Jim Hubbard: Anything I should know?
VIEW ANOTHER RANDOM THOUGHT
Founder and Executive Director
Lynn conceived and created Venice Arts' award-winning arts education and mentoring programs for Los Angeles-area youth; initiated its program of exhibitions, film screenings, and workshops for adults; and has led the vision for its participant- produced documentary media initiatives, as well as its international program of capacity building for NGOs and Foundations in participant-media, artist training, program development, and curriculum design.
In 2007, together with Jim Hubbard, Dr. Neal Baer, and the University of Southern California's Geoffrey Cowan, Lynn co-founded the Institute for Photographic Empowerment at the University of Southern California’s (USC) Annenberg School for Communication and Journalism, which launched the first-ever Minor in the field. She was also a Fellow and Visiting Scholar at the Annenberg School (2008-09) and, from 2000–04, held a Faculty appointment at the University of California Los Angeles (UCLA) where, from 1990 to 2004, she was a consultant and trainer for the UCLA School of Medicine's Center for Health Promotion and Disease Prevention.
In 2014, Lynn received the Milestone Certificate of Appreciation, awarded to only seven arts leaders nationwide by the National Guild for Community Arts Education. In 2003, she received a Fellowship from Stanford University for the Graduate School of Business' program Nonprofit Leaders: Arts and, in 2002, was selected as one of 10 arts leaders, countywide, for the Los Angeles County Arts Commission’s Arts Leadership Initiative. She has been an invited lecturer on visual communication and participatory media at, among other institutions, Stanford University, UCLA, Colorado College, and the Aspen Institute’s Convening on Culture and the Arts (Paris).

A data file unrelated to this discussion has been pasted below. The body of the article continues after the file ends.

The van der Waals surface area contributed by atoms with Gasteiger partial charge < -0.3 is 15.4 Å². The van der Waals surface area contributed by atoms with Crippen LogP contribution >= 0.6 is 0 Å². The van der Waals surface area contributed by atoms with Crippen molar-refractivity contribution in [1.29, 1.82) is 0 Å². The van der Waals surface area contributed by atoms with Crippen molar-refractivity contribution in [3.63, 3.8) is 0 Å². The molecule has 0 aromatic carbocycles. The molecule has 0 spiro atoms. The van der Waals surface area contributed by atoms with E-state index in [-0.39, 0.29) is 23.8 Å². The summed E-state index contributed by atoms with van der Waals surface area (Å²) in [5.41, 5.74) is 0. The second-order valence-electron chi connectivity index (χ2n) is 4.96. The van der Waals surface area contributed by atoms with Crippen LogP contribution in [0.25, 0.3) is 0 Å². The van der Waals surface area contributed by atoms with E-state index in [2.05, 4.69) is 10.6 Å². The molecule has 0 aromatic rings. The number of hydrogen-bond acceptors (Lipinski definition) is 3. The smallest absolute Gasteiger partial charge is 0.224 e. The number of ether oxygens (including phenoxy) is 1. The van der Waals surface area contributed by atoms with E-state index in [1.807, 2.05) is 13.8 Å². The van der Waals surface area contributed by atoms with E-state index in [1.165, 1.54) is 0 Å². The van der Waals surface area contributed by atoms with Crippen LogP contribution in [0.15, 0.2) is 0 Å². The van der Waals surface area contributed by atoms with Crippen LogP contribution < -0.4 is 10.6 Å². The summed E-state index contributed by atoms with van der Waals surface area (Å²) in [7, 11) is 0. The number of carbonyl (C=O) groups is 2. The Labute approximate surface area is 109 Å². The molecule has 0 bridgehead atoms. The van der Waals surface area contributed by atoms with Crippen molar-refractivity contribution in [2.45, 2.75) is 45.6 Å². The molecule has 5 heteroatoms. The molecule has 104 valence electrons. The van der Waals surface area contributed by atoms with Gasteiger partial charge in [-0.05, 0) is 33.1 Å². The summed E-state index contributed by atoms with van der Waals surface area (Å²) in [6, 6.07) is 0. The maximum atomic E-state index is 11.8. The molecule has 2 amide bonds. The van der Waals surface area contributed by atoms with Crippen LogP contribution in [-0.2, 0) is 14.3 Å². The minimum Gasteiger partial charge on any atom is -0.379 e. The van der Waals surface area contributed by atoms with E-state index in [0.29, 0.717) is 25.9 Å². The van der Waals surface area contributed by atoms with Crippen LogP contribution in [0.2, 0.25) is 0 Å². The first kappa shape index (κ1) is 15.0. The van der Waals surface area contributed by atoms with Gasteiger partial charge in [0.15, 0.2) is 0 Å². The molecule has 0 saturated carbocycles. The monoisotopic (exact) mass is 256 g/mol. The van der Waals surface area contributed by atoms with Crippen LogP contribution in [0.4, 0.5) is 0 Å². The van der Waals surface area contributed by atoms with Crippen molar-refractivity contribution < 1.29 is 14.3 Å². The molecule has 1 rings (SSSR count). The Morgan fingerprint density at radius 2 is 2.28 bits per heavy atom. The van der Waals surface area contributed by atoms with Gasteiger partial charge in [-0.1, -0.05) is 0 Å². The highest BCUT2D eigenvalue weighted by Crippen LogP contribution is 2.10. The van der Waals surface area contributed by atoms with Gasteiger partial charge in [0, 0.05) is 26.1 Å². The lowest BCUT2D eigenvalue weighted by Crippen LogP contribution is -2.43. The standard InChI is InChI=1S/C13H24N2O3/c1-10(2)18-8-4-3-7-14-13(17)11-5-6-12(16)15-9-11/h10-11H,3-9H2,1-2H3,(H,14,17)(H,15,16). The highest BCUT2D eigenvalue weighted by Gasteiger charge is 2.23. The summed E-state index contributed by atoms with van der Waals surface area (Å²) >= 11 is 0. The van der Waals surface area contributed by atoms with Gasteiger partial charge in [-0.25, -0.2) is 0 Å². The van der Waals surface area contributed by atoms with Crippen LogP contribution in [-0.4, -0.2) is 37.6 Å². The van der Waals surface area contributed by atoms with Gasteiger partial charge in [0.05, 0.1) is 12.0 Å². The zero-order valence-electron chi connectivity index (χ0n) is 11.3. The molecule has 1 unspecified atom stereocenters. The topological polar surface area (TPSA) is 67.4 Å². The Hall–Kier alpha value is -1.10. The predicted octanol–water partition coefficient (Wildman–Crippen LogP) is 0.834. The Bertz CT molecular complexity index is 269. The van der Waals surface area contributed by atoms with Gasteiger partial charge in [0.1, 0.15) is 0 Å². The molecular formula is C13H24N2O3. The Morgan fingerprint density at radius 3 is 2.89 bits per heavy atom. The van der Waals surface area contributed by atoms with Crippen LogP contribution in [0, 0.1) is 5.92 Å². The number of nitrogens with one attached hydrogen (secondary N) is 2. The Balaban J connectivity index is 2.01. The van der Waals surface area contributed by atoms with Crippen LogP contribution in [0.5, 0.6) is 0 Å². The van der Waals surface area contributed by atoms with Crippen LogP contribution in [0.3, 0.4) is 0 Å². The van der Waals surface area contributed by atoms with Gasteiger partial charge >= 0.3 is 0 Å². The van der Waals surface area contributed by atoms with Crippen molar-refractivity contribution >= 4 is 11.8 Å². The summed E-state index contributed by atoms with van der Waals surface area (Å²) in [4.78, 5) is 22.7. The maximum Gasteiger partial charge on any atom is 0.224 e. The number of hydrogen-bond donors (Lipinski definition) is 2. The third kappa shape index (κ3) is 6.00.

Lynn is a Board Officer (Secretary) of the Social Change Institute. She is a member of the Youth Media Steering Committee of NAMAC (National Alliance for Media Arts and Culture), the National Guild for Community Arts Education, and the California Alliance for Arts Education.
In addition to her work in arts education and participant-media, Lynn has been an organization development consultant for more than 20 years, consulting to arts and human service organizations, foundations, academic institutions, and governmental agencies. She studied photography as an undergraduate student and at the Los Angeles Women’s Building, where she also taught. She received her Master's degree in Psychology in 1982 and has held a license in the State of California since 1985. She is the mom to a teenage daughter, Sofie.
Observer in Advanced Studies: Internship Program
Organizer in Picturing Health: South Los Angeles' Figueroa Corridor
Mastermind in BMS Think Tank
Organizer in Through Our Eyes: Hong Kong
Organizer in Picturing Health: Coachella Valley
Participant in Venice Arts Web Developers
Observer in Picturing Health: Long Beach Documentary Project
Participant in Building Healthy Communities: South Kern Documentary Project
Organizer in Picturing Health: Boyle Heights Documentary Project
Participant in Picturing Health: East Salinas Documentary Project
Organizer in The House Is Small But The Welcome Is Big
Observer in Building Healthy Communities: South and East Merced
Participant in Shipping and Receiving: Letters and Photographs between Venice and South Dakota
Director in Picturing Health: Southern and Central California
Organizer in Green + Black = White
Observer in Got Caught Up Out There: Photography by Homeless Women
Co-creator in The House is Small, But the Welcome is Big
Organizer in Picturing Race: From Los Angeles to South Africa
Traveler in Hong Kong February 2011
Organizer in Breaking Website—Tell us all about it!
Organizer in From Senegal: Stories that Demand to be Heard
Mistress of Ceremonies in College & Post-Graduate Internship Program
Blogs, art, and stories from Venice Arts' Interns
Organizer in The Institute for Photographic Empowerment
Admin in Voices of the Forest: Cambodia, Myanmar, Thailand
Organizer in In A New Land II: Ten Years Later